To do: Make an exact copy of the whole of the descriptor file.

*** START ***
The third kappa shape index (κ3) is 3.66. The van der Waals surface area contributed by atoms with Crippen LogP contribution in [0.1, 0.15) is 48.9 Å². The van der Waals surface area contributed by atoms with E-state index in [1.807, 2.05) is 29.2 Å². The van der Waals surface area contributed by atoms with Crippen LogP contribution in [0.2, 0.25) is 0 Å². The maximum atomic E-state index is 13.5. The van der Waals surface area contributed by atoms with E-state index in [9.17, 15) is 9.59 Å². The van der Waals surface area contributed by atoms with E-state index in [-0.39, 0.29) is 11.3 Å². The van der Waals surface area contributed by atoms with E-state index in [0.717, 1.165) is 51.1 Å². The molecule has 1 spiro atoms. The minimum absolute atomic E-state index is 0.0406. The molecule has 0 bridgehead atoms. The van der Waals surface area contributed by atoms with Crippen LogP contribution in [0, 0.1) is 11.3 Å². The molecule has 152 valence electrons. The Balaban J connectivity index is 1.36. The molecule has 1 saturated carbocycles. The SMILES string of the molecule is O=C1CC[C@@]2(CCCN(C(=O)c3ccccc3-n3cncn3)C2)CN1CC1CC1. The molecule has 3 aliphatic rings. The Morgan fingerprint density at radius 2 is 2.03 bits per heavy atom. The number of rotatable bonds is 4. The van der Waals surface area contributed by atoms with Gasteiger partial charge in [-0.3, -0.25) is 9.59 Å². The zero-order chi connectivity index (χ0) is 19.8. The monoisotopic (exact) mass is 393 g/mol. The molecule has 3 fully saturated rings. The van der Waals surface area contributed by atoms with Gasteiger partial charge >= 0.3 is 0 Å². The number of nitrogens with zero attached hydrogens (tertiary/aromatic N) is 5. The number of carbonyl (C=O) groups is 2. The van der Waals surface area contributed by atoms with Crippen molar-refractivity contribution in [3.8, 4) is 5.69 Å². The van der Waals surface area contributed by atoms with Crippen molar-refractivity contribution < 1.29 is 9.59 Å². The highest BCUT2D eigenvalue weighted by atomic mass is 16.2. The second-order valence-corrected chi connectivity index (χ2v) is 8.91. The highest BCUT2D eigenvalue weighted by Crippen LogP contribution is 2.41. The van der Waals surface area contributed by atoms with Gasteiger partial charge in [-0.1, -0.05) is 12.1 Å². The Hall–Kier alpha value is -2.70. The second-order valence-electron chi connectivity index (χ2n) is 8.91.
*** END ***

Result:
The third kappa shape index (κ3) is 3.66. The van der Waals surface area contributed by atoms with Crippen LogP contribution in [0.1, 0.15) is 48.9 Å². The van der Waals surface area contributed by atoms with E-state index in [1.807, 2.05) is 29.2 Å². The van der Waals surface area contributed by atoms with Crippen LogP contribution in [0.2, 0.25) is 0 Å². The maximum atomic E-state index is 13.5. The van der Waals surface area contributed by atoms with E-state index in [9.17, 15) is 9.59 Å². The van der Waals surface area contributed by atoms with E-state index in [-0.39, 0.29) is 11.3 Å². The van der Waals surface area contributed by atoms with E-state index in [0.717, 1.165) is 51.1 Å². The molecule has 1 spiro atoms. The minimum absolute atomic E-state index is 0.0406. The molecule has 0 bridgehead atoms. The van der Waals surface area contributed by atoms with Crippen LogP contribution in [0, 0.1) is 11.3 Å². The molecule has 152 valence electrons. The Balaban J connectivity index is 1.36. The molecule has 1 saturated carbocycles. The SMILES string of the molecule is O=C1CC[C@@]2(CCCN(C(=O)c3ccccc3-n3cncn3)C2)CN1CC1CC1. The molecule has 3 aliphatic rings. The Morgan fingerprint density at radius 2 is 2.03 bits per heavy atom. The number of rotatable bonds is 4. The van der Waals surface area contributed by atoms with Gasteiger partial charge in [-0.3, -0.25) is 9.59 Å². The zero-order chi connectivity index (χ0) is 19.8. The monoisotopic (exact) mass is 393 g/mol. The molecule has 3 fully saturated rings. The van der Waals surface area contributed by atoms with Gasteiger partial charge >= 0.3 is 0 Å². The number of nitrogens with zero attached hydrogens (tertiary/aromatic N) is 5. The number of carbonyl (C=O) groups is 2. The van der Waals surface area contributed by atoms with Crippen molar-refractivity contribution in [3.8, 4) is 5.69 Å². The van der Waals surface area contributed by atoms with Crippen molar-refractivity contribution < 1.29 is 9.59 Å². The highest BCUT2D eigenvalue weighted by atomic mass is 16.2. The second-order valence-corrected chi connectivity index (χ2v) is 8.91. The highest BCUT2D eigenvalue weighted by Crippen LogP contribution is 2.41. The van der Waals surface area contributed by atoms with Gasteiger partial charge in [-0.1, -0.05) is 12.1 Å². The Hall–Kier alpha value is -2.70. The second-order valence-electron chi connectivity index (χ2n) is 8.91.